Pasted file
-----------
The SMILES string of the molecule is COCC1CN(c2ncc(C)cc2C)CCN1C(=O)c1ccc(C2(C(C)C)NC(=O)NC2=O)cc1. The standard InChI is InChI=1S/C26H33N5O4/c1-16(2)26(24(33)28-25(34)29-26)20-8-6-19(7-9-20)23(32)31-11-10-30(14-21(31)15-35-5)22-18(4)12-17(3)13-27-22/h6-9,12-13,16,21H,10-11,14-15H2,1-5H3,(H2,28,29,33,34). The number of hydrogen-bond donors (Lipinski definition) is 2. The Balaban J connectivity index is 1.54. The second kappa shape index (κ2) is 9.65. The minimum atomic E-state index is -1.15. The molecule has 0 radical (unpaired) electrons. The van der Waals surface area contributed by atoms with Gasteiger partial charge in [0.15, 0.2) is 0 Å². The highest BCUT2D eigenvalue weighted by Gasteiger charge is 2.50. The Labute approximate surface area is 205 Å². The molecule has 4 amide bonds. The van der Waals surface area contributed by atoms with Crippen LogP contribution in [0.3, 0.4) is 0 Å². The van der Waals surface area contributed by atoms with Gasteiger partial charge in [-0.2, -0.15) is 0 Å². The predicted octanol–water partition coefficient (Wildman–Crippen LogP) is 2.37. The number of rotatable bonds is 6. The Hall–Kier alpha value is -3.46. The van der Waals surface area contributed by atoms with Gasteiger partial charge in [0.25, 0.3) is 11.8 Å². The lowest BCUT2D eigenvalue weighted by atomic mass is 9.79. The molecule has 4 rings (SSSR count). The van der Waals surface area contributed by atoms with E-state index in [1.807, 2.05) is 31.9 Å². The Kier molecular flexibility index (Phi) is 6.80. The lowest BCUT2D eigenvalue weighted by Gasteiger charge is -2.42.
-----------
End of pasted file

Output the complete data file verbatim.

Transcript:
The SMILES string of the molecule is COCC1CN(c2ncc(C)cc2C)CCN1C(=O)c1ccc(C2(C(C)C)NC(=O)NC2=O)cc1. The standard InChI is InChI=1S/C26H33N5O4/c1-16(2)26(24(33)28-25(34)29-26)20-8-6-19(7-9-20)23(32)31-11-10-30(14-21(31)15-35-5)22-18(4)12-17(3)13-27-22/h6-9,12-13,16,21H,10-11,14-15H2,1-5H3,(H2,28,29,33,34). The number of hydrogen-bond donors (Lipinski definition) is 2. The Balaban J connectivity index is 1.54. The second kappa shape index (κ2) is 9.65. The minimum atomic E-state index is -1.15. The molecule has 0 radical (unpaired) electrons. The van der Waals surface area contributed by atoms with Gasteiger partial charge in [0.15, 0.2) is 0 Å². The highest BCUT2D eigenvalue weighted by Gasteiger charge is 2.50. The Labute approximate surface area is 205 Å². The molecule has 4 amide bonds. The van der Waals surface area contributed by atoms with Crippen LogP contribution in [0.3, 0.4) is 0 Å². The van der Waals surface area contributed by atoms with Gasteiger partial charge in [-0.2, -0.15) is 0 Å². The predicted octanol–water partition coefficient (Wildman–Crippen LogP) is 2.37. The number of rotatable bonds is 6. The Hall–Kier alpha value is -3.46. The van der Waals surface area contributed by atoms with Gasteiger partial charge in [0.25, 0.3) is 11.8 Å². The lowest BCUT2D eigenvalue weighted by atomic mass is 9.79. The molecule has 4 rings (SSSR count). The van der Waals surface area contributed by atoms with E-state index in [1.807, 2.05) is 31.9 Å². The Kier molecular flexibility index (Phi) is 6.80. The lowest BCUT2D eigenvalue weighted by Gasteiger charge is -2.42.